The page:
• By Pastor Boffey
  • on Friday, October 14, 2005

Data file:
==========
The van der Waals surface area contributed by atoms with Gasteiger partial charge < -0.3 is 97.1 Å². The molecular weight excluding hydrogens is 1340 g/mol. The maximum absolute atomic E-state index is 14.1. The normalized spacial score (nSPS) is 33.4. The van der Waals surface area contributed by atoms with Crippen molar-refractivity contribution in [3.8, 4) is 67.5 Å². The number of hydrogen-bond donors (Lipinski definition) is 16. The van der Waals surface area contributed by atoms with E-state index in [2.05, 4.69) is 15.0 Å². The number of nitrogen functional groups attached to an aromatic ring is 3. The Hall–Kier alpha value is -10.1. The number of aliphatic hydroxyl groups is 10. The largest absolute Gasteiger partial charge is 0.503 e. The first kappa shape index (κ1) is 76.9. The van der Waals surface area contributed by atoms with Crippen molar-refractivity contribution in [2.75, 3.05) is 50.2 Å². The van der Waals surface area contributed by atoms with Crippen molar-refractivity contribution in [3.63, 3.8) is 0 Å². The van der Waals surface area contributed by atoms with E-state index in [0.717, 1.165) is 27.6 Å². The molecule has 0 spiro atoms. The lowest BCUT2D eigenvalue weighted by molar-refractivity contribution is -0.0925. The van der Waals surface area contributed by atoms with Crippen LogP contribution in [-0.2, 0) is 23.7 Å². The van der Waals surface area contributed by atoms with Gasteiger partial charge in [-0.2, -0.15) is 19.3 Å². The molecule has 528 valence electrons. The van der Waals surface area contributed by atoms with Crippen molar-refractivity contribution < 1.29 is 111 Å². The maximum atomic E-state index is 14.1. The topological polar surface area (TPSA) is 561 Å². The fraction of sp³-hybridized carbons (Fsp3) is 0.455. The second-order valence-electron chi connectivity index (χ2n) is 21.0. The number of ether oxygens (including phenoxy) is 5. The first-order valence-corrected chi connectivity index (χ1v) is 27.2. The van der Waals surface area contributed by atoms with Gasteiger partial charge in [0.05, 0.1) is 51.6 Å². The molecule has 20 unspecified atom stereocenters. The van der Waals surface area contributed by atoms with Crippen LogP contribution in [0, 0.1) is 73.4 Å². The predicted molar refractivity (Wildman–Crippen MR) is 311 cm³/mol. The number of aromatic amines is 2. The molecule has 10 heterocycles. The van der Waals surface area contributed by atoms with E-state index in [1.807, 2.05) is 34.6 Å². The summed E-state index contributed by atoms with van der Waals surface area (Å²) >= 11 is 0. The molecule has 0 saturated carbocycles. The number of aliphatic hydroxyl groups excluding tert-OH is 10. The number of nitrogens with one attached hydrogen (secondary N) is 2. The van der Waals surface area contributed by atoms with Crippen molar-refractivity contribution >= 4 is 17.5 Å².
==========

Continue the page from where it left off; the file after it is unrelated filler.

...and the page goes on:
2Ti 2:25 In meekness instructing those that oppose themselves; if God peradventure will give them repentance to the acknowledging of the truth; As noted previously Paul here describes some who "oppose themselves," i.e., they are by their opposition to truth and consistency their own foe. Remember that heresy is marked by self-contradiction; the heretick by his own doctrine is "condemned of himself" (Tit 3:11). "Out of thine own mouth will I judge thee..." (Luk 19:22), said Jesus. It has been sagely observed that "A" cannot be "non-A" in the same place and time, and things that are different (especially things that are opposites) cannot be the same. To hold a thing as true while simultaneously and knowingly holding the exact opposite of that thing as equally true is not indicative of openmindedness or superior intellect, it is indicative of insanity or wilful ignorance. As we consider some more examples of self-contradicting beliefs, it is with the gentle recognition that not all who affirm such beliefs do so with knowledgeable intent and, if God be pleased to do so, may He especially bless such with "repentance to the acknowledging of the truth." Example: Many who confess Christ today reject the doctrine of God's sovereign election of only some to eternal life, to wit, that from the foundation of the world God looked upon mankind as in a fallen state of sin and of His will alone chose some unto the cleansing blood of Christ and eternal glory, leaving the rest in their state of condemnation. A common argument that is raised against this God-glorifying Biblical doctrine is that such an action on God's part would be unjust---God would never be so discriminating in His favor. Curiously, oftentimes the very same Christians (especially Fundamentalists) also hold that God has singled out the Jewish people (i.e, the fleshly descendants of Abraham, the political entity of Israel and/or adherents to Judaism) as the objects of His particular, discriminating favor unto eternal glory. Some of these even hold that whereas Gentiles must receive Jesus Christ as Lord in order to secure eternal life, He does not require this of Jews---He will save them to eternal glory because they are His chosen people (racially, politically or religiously). So which is true: does God show discriminating favor to some men to the exclusion of others or does He never do so? This is very confusing and "...God is not the author of confusion" (1Co 14:33). But if one realizes that 1) God certainly reserves the right to show mercy unto only some sinners (Rom 9:10-15) as evidenced also by the simple fact that no salvation is provided for angels that sinned (Heb 2:14 c/w 2Pe 2:4 & Jude 1:6), and 2) His elective choice of sinful men unto being born of God and heirs of salvation is emphatically not of their will, works or pedigree (Rom 9:16 c/w Joh 1:12-13 & 2Ti 1:9), and 3) one's natural relationship to Abraham (one's 'Jewishness') is a very unreliable barometer of eternal life (Ishmael and Esau were sons of Abraham but not of God, Rom 9:10-16 c/w Gal 4:29-30, see also Luk 3:8 c/w Luk 16:23-24 & Joh 8:37-47), and 4) the only circumcision that really matters is the one that Christ performs inwardly, not that which man performs outwardly (Rom 2:28-29 c/w Phil 3:2-3 & Col 2:11), then the confusion is more likely to disappear (along with one's aspirations to be a popular modern-day radio or television preacher). Example: It is commonly proclaimed today by some who confess Christ (again, especially in the camp of Fundamentalism) that all matters of faith and practice are determined solely by the infallible, inerrant word of God: the inspired Scriptures. Sadly, though, many who make this noble claim do not even really believe that they have such a thing. If put to the test, they generally believe that all they have is a flawed Bible full of scholar's best guesses as to what the original inspired Scriptures once said. To show this, consider the following quote from "New Testament Survey; A Syllabus" by Daniel Krusich. page 6 (a standard work among fundamentalists): "II.The Extent of Inspiration. A) Only the original text of the OT and the NT are inspired. B)No copies made from the originals were inspired. C)No translations were inspired. D)Although we do not possess the originals, scholars say that we have copies which are very close to them. No important doctrine is affected because of this fact." Perhaps a good question to inject here would be, "If scholars do not have the originals, how do they know that the copies they have are very close to them?" Now it stands to reason that if only the original text of the Scripture was inspired and that we do not possess the originals, then we do not have an inspired Scripture. How does one measure all faith and practice by the inerrant, inspired Scripture which one does not have? This is all so outrageous that it could almost generate ridicule, but perhaps it would be more godly to "comfort the feebleminded" (1Th 5:14). This is very confusing and "...God is not the author of confusion" (1Co 14:33). However, if one reckons that God is able and willing to preserve His inspired Scripture through 1) copies (Deu 17:18-20 c/w Pro 25:1), for the inspired Scripture to which Paul commended Timothy was obviously not the original autograph (2Ti 3:15-16) nor was that which the Bereans searched (Acts 17:11), and 2) translations, for was not the Hebrew O.T. translated often when quoted in the inspired Greek N.T. and did not the Holy Spirit translate the word into many languages simultaneously in Acts 2:4-12?, then confusion would begin to be displaced by clarity. One might be able to stand before God's people and with consistency, authority and conviction say, "Thus saith the Lord...." More to come, Lord willing....

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